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Friday, June 17, 2011

Mist netting for bats!!! PART II

Tanner DeWolf erects bat mist net
(6/11, Canandaigua NY)
Our second night of mist netting for bats was as exciting as our first (see previous post). Again, the nets were placed in the woodlot along the main pathway. This provided a clear area for the nets themselves with a canopy overhead. Apparently, this is an ideal situation to capture many bat species. I know from mist netting birds that a net placed in the open is often spotted and avoided. I could only imagine that the canopy cover provided a barricade of sorts funneling the bats into the nets rather than around them. As I mentioned in my last post, we used three nets stacked on top of each other. This requires some very tall and light poles. Micheal and Tanner had a rig that consisted of four aluminum poles that fit together via tapered ends. At the top of the end pole was a pulley so the net could be raised and lowered like a flagpole. At the bottom of the first pole was a cleat to wrap the pull rope around. Each net also had two guide lines from the top that got tied off at angles to help secure the pole.

Even more interesting than the pole was the rig used to attach the nets. As you may have seen in my posts regarding mist netting birds, the elastic loops of the net are simply wrapped around the pole and if I need to lower the net, I simply tug on it until it slides down. However I am not stacking three nets on top of each other (the top of the highest net rises to about 25 feet off the ground). For the bat nets, a simple but ingenious series of PVC pipe slices and carabiners  is used to attach the nets. These PVC cookies are attached to a rope that can raise and lower the series. It worked very well and kept the nets properly spaced to boot.
Tanner assists John Van Niel in attaching mist nets
(Photo by: Elaina Burns)
As with the first night, we set the nets at sunset and noted the time. We were to check the nets every ten minutes. On the very first net check, we watched a bat actually fly right into the net. And to our surprise and delight found it was a red bat! First off, this was a new species for us. Secondly, it was really striking. That reddish color was amazing. Finally, Micheal had told us that we were far more likely to catch "cave bats" rather than "tree bats" as the tree bats tended to fly higher, above the tree canopy. And the red bat is one of the three species of tree bats in NY State. Tree bats roost singly, often under the bark of trees while cave bats roost colonially, often in caves. But common names can be deceiving. If I found a group of little brown bats roosting in a hollow tree, they would still be cave bats :)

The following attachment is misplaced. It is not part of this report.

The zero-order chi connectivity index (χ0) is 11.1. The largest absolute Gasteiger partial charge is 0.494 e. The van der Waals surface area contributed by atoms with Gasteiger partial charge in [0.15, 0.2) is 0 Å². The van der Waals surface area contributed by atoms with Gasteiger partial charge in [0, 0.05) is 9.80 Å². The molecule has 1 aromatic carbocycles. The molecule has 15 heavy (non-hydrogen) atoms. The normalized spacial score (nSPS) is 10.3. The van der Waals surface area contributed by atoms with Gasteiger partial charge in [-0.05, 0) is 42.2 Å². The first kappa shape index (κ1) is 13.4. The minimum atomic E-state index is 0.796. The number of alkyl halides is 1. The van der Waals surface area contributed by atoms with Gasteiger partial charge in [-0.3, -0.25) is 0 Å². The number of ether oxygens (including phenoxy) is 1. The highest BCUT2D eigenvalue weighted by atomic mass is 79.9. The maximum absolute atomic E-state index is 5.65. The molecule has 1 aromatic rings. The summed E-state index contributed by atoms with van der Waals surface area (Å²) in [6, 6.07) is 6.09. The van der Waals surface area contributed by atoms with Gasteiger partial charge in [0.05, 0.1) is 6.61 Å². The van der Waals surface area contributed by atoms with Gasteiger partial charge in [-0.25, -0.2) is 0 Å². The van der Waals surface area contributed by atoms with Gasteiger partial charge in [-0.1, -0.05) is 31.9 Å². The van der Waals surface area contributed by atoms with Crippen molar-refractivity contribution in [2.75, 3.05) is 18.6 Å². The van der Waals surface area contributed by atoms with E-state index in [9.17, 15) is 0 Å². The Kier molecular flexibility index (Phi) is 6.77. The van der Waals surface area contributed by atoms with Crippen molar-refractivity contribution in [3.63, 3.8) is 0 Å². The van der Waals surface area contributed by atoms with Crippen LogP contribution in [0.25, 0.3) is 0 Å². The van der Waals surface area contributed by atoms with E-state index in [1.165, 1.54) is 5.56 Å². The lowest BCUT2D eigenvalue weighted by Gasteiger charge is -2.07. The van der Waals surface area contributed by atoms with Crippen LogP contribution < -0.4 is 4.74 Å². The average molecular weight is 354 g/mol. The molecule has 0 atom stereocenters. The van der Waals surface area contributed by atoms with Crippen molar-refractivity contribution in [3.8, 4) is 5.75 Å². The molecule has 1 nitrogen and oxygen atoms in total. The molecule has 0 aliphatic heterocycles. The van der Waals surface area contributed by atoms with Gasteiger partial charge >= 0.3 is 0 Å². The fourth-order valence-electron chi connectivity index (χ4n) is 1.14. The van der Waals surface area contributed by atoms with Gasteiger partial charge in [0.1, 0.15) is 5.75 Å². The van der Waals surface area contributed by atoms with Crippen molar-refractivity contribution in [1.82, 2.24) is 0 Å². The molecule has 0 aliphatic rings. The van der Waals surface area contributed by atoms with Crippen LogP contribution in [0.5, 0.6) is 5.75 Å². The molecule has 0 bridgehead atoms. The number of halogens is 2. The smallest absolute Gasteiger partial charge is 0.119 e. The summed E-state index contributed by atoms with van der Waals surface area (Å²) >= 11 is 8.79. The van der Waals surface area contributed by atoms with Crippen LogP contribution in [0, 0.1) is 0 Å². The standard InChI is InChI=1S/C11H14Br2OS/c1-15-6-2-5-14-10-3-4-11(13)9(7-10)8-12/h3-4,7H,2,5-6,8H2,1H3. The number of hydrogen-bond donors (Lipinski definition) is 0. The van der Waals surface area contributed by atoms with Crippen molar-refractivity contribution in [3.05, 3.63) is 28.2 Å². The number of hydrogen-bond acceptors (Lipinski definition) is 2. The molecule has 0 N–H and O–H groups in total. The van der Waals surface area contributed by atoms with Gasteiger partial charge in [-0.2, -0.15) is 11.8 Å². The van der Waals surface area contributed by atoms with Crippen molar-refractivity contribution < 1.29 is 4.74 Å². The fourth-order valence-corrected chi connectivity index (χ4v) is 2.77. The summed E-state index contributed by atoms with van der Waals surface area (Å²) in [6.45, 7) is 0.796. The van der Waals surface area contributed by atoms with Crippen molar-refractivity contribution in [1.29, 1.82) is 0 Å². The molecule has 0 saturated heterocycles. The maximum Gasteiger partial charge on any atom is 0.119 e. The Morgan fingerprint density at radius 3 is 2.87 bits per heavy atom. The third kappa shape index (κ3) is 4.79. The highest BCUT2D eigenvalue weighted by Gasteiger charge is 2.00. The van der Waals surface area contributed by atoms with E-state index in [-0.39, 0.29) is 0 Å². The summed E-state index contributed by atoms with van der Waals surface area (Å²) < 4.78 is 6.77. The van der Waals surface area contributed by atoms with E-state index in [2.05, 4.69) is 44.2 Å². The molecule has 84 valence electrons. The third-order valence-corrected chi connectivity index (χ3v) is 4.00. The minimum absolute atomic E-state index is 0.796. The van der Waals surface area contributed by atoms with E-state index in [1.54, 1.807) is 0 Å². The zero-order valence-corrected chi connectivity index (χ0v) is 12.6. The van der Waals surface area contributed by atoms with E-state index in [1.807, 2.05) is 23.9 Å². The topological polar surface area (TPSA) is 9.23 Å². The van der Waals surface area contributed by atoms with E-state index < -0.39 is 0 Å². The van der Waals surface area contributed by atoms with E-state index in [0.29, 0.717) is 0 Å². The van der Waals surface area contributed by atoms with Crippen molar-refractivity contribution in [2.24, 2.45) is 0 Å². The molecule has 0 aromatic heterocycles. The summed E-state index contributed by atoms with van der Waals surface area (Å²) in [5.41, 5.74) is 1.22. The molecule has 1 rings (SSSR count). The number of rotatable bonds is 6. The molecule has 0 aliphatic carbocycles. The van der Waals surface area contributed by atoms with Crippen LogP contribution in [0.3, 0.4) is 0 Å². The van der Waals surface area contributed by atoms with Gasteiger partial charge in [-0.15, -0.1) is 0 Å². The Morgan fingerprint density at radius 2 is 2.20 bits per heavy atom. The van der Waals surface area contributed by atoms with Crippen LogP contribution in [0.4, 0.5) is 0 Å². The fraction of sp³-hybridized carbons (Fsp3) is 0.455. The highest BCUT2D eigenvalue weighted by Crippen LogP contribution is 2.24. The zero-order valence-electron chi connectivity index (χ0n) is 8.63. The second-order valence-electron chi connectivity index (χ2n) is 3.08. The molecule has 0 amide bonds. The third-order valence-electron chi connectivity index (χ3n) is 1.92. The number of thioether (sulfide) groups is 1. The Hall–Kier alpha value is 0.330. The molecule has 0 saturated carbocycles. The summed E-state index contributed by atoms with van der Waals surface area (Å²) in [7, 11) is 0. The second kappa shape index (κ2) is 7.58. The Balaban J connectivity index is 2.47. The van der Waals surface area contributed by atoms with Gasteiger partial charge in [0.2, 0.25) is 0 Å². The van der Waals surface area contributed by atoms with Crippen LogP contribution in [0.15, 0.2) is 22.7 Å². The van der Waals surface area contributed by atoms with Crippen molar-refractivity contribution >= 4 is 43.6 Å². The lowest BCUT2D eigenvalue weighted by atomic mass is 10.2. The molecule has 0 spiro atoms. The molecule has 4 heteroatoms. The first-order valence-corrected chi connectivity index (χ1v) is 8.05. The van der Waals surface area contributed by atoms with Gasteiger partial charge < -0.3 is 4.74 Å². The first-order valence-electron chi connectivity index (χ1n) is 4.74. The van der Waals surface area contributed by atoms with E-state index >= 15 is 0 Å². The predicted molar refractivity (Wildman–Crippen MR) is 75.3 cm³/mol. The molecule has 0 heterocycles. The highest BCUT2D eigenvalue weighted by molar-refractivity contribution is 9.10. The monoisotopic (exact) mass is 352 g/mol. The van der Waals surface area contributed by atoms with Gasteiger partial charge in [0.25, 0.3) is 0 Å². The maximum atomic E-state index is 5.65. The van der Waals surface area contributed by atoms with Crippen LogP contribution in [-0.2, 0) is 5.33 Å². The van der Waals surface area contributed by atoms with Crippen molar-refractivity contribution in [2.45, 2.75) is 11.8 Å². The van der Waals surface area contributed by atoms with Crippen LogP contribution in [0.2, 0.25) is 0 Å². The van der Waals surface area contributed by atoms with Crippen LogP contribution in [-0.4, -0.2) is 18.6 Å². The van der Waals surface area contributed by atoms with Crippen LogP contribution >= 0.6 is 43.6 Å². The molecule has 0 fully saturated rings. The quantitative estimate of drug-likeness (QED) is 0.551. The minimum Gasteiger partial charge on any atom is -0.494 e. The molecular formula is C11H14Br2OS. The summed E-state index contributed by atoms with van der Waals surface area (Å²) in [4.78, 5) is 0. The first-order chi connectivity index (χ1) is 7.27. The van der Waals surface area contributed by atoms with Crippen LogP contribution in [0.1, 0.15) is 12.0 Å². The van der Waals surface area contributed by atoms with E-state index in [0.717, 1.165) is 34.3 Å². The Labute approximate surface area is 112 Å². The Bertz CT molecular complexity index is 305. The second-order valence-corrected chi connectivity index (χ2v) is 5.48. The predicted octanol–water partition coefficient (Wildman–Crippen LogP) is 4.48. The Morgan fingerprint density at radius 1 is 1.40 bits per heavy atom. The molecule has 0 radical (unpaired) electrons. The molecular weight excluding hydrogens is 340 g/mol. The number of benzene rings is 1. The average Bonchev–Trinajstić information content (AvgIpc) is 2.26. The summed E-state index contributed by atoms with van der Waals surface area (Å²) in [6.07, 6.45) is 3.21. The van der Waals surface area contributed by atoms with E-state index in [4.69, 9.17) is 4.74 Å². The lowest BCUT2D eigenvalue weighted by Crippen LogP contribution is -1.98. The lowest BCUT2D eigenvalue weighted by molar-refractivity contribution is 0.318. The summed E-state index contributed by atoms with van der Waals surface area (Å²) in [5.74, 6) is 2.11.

Removing red bat from mist net
(6/11, Canandaigua NY)
Here is a photo of Clinton Krager taking the bat out of the net. Notice the sharp fold at the tip of the wing on this species. At first, I assumed the wing was damaged! But that is normal for this species. That fold is literally the last joint of a finger bone. Bats are in the Order Chiroptera which translates to "hand wing" and that is a good description of their anatomy. The bones you see that form the support for the wing membrane are finger bones. Note that the thumb has remained small and usually has a sharp nail to aid in climbing. By the way, most of the bats we removed from the nets squawked and showed their teeth. This bat was not in pain but clearly he was not happy.

Dorsal side of a red bat showing the furred tail
and wing membrane
(6/11, Canandaigua NY)
We brought the bat to Micheal to confirm the identification and he showed us a few other key characteristics of tree bats. He had mentioned that they were hairier than the cave bats during our Friday lecture, but I wasn't sure what he meant. Here he shows us the fully furred rear of the tail as well as the partially furred back of the wing. I wonder if these are adaptations to retain heat for a species that roosts alone rather than in a group.

Measuring the forearm of a red bat
(6/11, Canandaigua NY)
There are some standard measurements taken on all bat species. In the last entry, I talked about measuring the tragus (inside the ear). Here is a photo of Micheal measuring the forearm of the red bat. He told us that it is standard to take all measurements on the right side of the animal and that forearm measurements are unique to bats. There would be little use in taking that metric in other types of mammals.

Inspecting the nipple of a red bat
(6/11, Canandaigua NY)

While taking measurements, Micheal determined that this bat was pregnant. He pointed out the somewhat obvious bulge and remarked that the weight of the pup (or two in some species) is a considerable load for the mother and impacts her ability to fly and specifically on her ability to take off. Micheal gently blew on the hairs of the bat (much as I do on the feathers of a bird when I look for a brood patch) in order to expose the nipples. Since her nipples were hairless, that indicated that she had been a successful breeder in the past. Apparently, once a pup nurses, the hairs on the nipple are worn off and are never replaced. It is not possible to tell how long ago she had young or how many of them she produced. But it is a good measurement that shows she HAS been successful in the past. I am willing to bet that most people have never thought of bat milk before! :)

1 comment:

  1. Good stuff, JVN.

    Looks like a ton of fun!

    I've done alot of Anabat work in the past, but have NEVER done mist-netting, much to my dismay.

    Maybe some day!

    Looking forward to future posts.....


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